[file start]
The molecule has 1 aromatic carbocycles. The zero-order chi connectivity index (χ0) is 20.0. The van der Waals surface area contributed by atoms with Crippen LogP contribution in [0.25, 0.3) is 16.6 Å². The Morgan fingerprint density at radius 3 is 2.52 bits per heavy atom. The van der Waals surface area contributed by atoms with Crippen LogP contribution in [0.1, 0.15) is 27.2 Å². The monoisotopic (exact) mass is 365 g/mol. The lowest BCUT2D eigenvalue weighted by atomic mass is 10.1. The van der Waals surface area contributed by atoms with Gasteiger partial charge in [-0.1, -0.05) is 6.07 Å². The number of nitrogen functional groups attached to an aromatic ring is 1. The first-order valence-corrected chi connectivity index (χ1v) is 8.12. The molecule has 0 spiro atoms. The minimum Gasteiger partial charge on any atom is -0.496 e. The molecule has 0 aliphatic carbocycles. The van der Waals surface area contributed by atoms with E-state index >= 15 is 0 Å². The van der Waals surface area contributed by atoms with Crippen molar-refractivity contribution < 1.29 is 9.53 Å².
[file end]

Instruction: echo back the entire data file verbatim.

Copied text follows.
The molecule has 1 aromatic carbocycles. The zero-order chi connectivity index (χ0) is 20.0. The van der Waals surface area contributed by atoms with Crippen LogP contribution in [0.25, 0.3) is 16.6 Å². The Morgan fingerprint density at radius 3 is 2.52 bits per heavy atom. The van der Waals surface area contributed by atoms with Crippen LogP contribution in [0.1, 0.15) is 27.2 Å². The monoisotopic (exact) mass is 365 g/mol. The lowest BCUT2D eigenvalue weighted by atomic mass is 10.1. The van der Waals surface area contributed by atoms with Gasteiger partial charge in [-0.1, -0.05) is 6.07 Å². The number of nitrogen functional groups attached to an aromatic ring is 1. The first-order valence-corrected chi connectivity index (χ1v) is 8.12. The molecule has 0 spiro atoms. The minimum Gasteiger partial charge on any atom is -0.496 e. The molecule has 0 aliphatic carbocycles. The van der Waals surface area contributed by atoms with E-state index >= 15 is 0 Å². The van der Waals surface area contributed by atoms with Crippen molar-refractivity contribution < 1.29 is 9.53 Å².